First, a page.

Being Aware Leads to Taking Care of Your Body
Mar 18, 2014
Being a parent, employee, fitness-minded individual and consumer in today’s technology-driven society can take a toll on your body as you bounce around from role to role throughout your day. Your body is your biggest tool and its health plays a huge significance in the quality and longevity of your life.
If you don’t take care of your body each day and continually run around on fumes, then you won’t have a sound structure to support a healthy and fit lifestyle. Taking care of your body begins with being aware of the physical stress you put on yourself and realizing the importance of addressing this stress prior to feeling aches and pains. Feed your body with the following proactive body awareness strategies and you will set the foundation for a strong, resilient body.
“We have a lot of stress every day. But it’s not until the body aches or you start feeling bad that you become aware of how your body feels,” explains Bryan Manpezoni, massage therapist at Elements The Woodlands. “That’s why being aware of what your body needs and getting massage regularly is really important to your body’s health.”
Tune Up for Healthier Living
When you aren’t in tune with your body, mental and physical ailments can create a domino effect that if overlooked for too long will eventually lead to more serious conditions. Initially, the most common signs that it’s time to tune up your body include getting sick often, feeling unbalanced or uncoordinated, muscle soreness, irritability, and aches in your neck, shoulders and upper back.
Many people aren’t aware that their bodies aren’t functioning properly or being taken care of well until they start seeing these type of signs. At this point, body awareness practices such as massage, yoga, stretching or mediation can only be used as a reactive tool to address your specific ailments, instead of a proactive practice that maintains your overall health and wellness.
“By the time people come see me for a massage, they aren’t feeling well,” explains Manpezoni. “Stress reflects badly in your neck and shoulder area. Anxiety shows up as stomach pain and you can tell when people are really upset because they clench their jaw. It’s important to be aware of what your body needs before signs like this show up.”
Breathe In, Breathe Out, Repeat Often
One of the simplest, yet most effective, ways to monitor your body’s reaction to the stresses of daily life is to check in with your breathing patterns. When you’re calm, you will have longer, deeper breathing patterns. But when you’re stressed, your breath will tend to be quicker and shorter.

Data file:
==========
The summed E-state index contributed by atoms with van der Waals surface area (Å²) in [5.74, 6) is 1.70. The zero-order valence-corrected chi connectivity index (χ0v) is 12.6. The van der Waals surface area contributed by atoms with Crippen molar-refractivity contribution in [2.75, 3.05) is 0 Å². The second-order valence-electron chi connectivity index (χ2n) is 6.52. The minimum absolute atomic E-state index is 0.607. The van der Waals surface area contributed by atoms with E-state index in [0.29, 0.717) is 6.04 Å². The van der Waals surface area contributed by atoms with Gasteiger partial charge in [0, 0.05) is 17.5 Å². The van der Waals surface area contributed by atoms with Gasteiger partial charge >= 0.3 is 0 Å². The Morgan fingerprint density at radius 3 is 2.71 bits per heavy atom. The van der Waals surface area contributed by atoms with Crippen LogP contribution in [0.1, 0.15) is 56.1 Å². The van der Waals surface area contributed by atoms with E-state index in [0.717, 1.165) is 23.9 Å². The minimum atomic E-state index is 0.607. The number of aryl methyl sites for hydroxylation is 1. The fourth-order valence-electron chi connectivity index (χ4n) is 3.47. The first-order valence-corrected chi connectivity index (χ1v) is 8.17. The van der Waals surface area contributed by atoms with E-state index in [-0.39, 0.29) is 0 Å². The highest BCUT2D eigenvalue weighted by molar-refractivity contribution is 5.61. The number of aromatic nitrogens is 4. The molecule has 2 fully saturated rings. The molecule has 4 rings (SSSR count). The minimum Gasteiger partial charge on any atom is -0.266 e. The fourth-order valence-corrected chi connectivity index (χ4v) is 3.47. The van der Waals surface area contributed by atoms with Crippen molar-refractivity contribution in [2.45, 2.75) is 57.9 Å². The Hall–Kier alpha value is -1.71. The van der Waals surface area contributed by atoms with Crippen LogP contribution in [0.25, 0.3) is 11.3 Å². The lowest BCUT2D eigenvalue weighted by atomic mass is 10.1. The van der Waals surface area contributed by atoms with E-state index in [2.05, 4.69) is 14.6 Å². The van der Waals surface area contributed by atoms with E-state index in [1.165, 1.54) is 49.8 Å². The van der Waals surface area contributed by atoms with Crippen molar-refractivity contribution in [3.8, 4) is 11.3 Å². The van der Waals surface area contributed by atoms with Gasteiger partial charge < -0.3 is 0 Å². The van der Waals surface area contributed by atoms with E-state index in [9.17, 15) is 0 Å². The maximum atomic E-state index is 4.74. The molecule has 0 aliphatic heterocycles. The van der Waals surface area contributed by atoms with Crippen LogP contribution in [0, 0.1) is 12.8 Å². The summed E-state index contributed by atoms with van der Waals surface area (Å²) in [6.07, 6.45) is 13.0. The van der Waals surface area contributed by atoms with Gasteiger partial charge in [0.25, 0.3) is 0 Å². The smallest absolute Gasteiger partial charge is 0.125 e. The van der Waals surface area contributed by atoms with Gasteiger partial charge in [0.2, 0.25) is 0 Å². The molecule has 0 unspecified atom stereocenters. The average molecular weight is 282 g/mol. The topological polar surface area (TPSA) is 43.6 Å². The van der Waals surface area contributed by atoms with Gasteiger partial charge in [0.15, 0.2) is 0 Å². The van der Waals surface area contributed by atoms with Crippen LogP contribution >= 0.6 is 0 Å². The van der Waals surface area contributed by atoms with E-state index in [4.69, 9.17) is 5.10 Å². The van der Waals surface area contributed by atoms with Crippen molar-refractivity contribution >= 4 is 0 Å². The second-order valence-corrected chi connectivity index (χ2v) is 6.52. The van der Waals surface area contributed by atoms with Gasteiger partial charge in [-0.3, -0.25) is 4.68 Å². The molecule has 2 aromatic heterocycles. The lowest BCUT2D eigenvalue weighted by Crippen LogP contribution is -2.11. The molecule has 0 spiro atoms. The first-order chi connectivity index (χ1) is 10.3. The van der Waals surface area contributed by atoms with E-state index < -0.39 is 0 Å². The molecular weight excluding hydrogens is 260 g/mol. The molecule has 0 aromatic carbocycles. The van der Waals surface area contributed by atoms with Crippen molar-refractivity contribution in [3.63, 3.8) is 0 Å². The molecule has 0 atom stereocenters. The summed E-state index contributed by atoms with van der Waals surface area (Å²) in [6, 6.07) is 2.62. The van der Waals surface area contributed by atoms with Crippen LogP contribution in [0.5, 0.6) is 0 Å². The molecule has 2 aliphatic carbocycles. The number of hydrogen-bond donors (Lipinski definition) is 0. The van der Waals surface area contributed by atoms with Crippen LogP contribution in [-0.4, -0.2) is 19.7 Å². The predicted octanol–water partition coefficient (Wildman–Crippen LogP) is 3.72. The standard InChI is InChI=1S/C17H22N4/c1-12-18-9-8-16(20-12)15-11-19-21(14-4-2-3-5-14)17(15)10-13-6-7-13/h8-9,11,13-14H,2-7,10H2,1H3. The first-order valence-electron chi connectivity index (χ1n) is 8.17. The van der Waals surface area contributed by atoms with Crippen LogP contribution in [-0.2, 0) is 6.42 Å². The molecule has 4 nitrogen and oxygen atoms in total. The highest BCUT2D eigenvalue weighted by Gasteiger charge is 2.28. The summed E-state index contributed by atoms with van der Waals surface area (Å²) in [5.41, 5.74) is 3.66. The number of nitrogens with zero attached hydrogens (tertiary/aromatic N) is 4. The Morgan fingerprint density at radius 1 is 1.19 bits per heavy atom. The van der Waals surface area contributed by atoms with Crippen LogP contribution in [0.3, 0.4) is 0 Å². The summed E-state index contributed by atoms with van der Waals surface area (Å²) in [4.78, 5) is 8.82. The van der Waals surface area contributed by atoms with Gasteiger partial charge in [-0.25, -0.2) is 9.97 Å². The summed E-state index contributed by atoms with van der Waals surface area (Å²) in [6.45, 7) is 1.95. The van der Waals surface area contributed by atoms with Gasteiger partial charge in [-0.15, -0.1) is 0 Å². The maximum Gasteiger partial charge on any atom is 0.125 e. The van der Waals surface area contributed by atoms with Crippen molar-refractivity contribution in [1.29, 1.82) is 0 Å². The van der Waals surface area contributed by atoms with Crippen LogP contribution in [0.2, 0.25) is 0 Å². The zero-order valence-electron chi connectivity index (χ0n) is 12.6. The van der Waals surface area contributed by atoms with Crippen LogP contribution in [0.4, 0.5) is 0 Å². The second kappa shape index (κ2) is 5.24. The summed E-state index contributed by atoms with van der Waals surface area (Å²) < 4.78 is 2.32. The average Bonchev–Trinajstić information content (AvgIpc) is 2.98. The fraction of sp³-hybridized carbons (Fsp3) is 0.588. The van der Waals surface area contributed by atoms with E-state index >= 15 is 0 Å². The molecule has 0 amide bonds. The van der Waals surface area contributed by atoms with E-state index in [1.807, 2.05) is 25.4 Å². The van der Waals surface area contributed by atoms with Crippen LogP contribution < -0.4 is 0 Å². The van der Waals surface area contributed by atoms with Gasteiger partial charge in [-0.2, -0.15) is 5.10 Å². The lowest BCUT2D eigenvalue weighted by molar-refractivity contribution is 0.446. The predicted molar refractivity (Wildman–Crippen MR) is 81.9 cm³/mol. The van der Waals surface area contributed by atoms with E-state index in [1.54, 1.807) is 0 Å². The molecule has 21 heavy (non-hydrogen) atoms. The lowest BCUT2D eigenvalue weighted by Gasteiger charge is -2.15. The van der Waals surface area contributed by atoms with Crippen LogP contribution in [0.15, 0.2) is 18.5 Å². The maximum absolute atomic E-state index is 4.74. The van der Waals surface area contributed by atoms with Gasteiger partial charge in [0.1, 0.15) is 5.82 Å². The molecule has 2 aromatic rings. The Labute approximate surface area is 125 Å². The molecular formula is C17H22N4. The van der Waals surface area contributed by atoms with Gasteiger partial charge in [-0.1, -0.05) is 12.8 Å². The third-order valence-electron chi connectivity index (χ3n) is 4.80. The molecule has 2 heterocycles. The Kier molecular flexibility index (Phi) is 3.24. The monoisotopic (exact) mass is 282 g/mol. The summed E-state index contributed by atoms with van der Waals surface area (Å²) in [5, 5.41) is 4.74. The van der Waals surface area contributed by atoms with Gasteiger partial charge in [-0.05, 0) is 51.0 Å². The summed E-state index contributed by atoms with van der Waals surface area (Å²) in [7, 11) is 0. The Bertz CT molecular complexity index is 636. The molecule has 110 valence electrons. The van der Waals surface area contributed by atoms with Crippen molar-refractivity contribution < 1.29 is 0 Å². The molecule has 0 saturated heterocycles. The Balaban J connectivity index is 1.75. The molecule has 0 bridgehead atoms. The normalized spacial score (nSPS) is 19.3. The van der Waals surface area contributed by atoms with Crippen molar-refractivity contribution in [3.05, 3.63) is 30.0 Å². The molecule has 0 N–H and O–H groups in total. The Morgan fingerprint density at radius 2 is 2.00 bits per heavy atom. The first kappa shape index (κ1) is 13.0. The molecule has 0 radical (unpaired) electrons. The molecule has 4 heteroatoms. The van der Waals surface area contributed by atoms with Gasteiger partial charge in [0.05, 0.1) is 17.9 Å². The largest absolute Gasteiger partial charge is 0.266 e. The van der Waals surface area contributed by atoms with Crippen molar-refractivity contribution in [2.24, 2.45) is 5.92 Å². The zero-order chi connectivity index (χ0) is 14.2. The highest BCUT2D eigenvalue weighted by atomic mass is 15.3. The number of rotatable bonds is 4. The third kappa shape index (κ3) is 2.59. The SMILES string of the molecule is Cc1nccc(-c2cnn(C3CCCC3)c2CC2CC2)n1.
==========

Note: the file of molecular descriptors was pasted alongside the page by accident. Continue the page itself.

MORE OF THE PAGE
To stay connected with your mind and body throughout the day, make it a point to take a few deep breaths throughout your day and focus on breathing from your diaphragm, rather than your throat area.
“I have so many clients come to me who are so stressed out and just need some quality quiet time,” says Hannah McClure, massage therapist at Elements Westford. “They just need a breather and massage is the perfect place to take a break. The setting alone is relaxing with light music, warm blankets and a comfortable atmosphere where you get to lay down and take a rest. My job as a therapist is to create the most relaxing atmosphere possible for my clients.”
In addition to massage, regular meditation can be a powerful tool for getting in tune with yourself. The simple act of taking five minutes of quiet time each day to just sit by yourself without technology, kids running around or being in the office can elevate your awareness levels.
“Take an intentional breath and breathe into the area of the body that’s stressed,” advises McClure. “When you breathe out, mentally and physically try to release your stress.”
Stretch it Out for Mental and Physical Longevity
Whether you consider yourself an active person or not, stretching your sore, tight muscles is beneficial not only physically, but mentally as well.
Manpezoni suggests combining stretching before and after physical activity with a five-minute warm-up and cool-down to support the best performance of your body. When working on a computer or at a desk, he suggests getting up from your workstation at least every 45 minutes to stretch your neck by bringing your chin to your chest, looking up to the ceiling and moving your head from side-to-side.
Making stretching a regular part of your daily activities helps to stay aware of and detect any possible aches and pains that may be surfacing throughout your body before they flair up into an injury.
“One thing I suggest to all of my clients is stretching,” explains McClure. “Not only does stretching help with physical ailments like tight muscles, but in the long run as you age it’s so important for the health of your mind and body.”
Taking care of your body today with a mix of self-reflection time, stretching and massage will provide many short-term benefits associated with body awareness, but it also can help establish a lifestyle based on achieving overall health and wellness for the long-term. Enjoy taking care of your healthy body; you deserve it!
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